Marco Orsini strives to restore the reputation of Irish designer Eileen Gray

Marco Orsini strives to restore the reputation of Irish designer Eileen Gray

Joyce Glasser reviews Gray Matters (May 27, 2016), Cert. 12, 92 min.

In 2009, a small, brown leather armchair once owned by Yves St Laurent was auctioned for 19.5 million Euros – vastly exceeding the guide price and breaking all international records for a similar item. While we think nothing of a work by Picasso going for that amount today, the name of the artist who designed this chair is anything but a household name. Two films about Eileen Gray, the designer of the chair, are released this week, and both open with this famous auction. Gray Matters is a documentary by Marco Antonio Orsini, while Director Mary McGuckian’s The Price of Desire is a dramatisation of the controversy surrounding Gray’s famous house E-1027, ‘vandalised,’ by Le Corbusier.

After being evacuated from her beloved white cuboid holiday home near Monaco, E-1027 by the German invasion, – the German’s reportedly used the house walls for target practice – Eileen Gray’s reputation faded. Her ashes were interred in an unmarked plot in Père Lachaise cemetery, Paris. If producer/ writer/director Marco Orsini’s documentary about the life and art of this talented architect contributes toward reversing this neglect, it will have fulfilled its purpose.

The sale of Gray’s ‘Dragons’ chair, and a 2015 biography by Dr Jennifer Goff ‘Eileen Gray: Her Work and Her World‘ were key events in the rediscovery of an artist who was marginalised even in her lifetime. Even more important was the huge exhibition in 2013 at the Pompidou Centre in Paris and a retrospective in Dublin. Gray Matters provides a workmanlike overview of the artist’s life and art, while making a convincing case that Gray does matter.

Born to an Anglo-Irish aristocratic mother and a painter father in County Wexford, Gray studied in Paris and indulged in bi-sexual relationships, as one did. Settling in Paris definitively in 1906, she put herself under the tutelage of Seizo Sugawara, who was in Paris to restore the lacquer pieces from Japan’s stand at the 1900 Exposition Universelle. She soon became Sugawara’s employer, and the Tout Paris queued to order her furniture that married tomorrow’s design with the ancient, mystical art of lacquer. The first artist to successfully produce the colour blue in lacquer, Gray also managed a rug weaving company and opened a shop near the Élysée Palace.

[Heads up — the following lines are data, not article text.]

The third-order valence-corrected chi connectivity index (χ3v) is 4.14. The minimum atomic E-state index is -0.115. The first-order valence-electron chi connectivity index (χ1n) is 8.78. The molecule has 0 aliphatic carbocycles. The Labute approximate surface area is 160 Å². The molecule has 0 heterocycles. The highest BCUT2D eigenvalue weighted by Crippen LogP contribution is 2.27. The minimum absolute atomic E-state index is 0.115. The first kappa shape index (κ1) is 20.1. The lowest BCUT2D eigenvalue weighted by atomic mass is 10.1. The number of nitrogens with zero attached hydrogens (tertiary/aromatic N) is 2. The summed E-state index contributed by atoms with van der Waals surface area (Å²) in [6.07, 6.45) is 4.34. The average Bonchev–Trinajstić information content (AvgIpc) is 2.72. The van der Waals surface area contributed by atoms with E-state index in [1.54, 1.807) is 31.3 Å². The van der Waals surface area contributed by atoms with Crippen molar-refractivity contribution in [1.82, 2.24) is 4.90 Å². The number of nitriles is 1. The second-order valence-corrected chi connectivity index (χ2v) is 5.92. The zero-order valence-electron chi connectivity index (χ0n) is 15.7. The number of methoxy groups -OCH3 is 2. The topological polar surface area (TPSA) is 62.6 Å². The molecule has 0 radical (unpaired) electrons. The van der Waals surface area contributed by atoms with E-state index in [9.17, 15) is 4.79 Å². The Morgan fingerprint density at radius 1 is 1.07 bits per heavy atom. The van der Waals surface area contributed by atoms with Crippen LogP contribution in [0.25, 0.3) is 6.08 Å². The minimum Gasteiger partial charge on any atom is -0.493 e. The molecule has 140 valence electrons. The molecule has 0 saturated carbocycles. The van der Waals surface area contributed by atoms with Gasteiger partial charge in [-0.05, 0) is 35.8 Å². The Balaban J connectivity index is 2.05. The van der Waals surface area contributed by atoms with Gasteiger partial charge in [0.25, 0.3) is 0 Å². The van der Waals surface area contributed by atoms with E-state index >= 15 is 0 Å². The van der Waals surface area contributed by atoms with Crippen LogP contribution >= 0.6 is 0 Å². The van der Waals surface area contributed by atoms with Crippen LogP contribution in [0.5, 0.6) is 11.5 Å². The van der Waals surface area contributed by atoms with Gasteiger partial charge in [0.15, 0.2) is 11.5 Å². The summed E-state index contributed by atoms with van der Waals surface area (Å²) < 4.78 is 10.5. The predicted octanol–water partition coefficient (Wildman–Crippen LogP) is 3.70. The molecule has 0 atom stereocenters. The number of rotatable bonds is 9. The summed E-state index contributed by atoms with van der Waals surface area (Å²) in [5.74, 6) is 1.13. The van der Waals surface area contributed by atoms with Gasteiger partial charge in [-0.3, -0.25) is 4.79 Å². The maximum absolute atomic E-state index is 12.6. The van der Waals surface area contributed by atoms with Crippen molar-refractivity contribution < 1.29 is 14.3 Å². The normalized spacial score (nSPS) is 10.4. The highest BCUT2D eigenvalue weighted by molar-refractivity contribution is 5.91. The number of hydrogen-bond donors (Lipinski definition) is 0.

Gray’s relationship with Le Corbusier, and a far less talented Romanian architect, Jean Badovici, is well documented in the film, as is the controversy surrounding the famous minimalist house E-1027 on the Riviera at Roquebrune-Cap-Martin. Gray designed at least part of the modernist house (and all the furniture) for Badovici, her lover, but was never credited. And when Badovici allowed his friend Le Corbusier to paint colourful murals on her white walls, Gray began to retreat from the world.Gray Matters - Credit IMDB

This famous schism is amongst the most curious incidents in architectural history. Gray registered the house in Badovici’s name and said it was a gift to him. When he died intestate, she struggled to claim it back. After Le Corbusier painted the jarring frescoes and built a cramped wooden house next door, people assumed that he had designed E-1027 and he was not one to deny any positive attribution. When Le Corbusier died in the sea near E-1027, and was buried in a grave he had designed in Cap Martin, his relationship with Gray’s house took on mythical proportions.

Marco Orsini’s documentary offers some never before seen footage of Gray’s furniture and the house, while a discreet narrator and an impressive group of expert ‘talking heads’ supply the narrative. They tell a fascinating story, but not always as clearly or insightful as one could wish. While the camera work does not always show Gray’s pieces in their best light, we are treated to a wide range of her most iconic designs, including: The Black Brick Screen, the De Stijl Table, the Bibendum and Transat chairs and more. Always ahead of her time, Gray was working on a celluloid screen when she died at the age of 98, having outlived Badovici and Le Corbusier.

You can watch the film trailer here: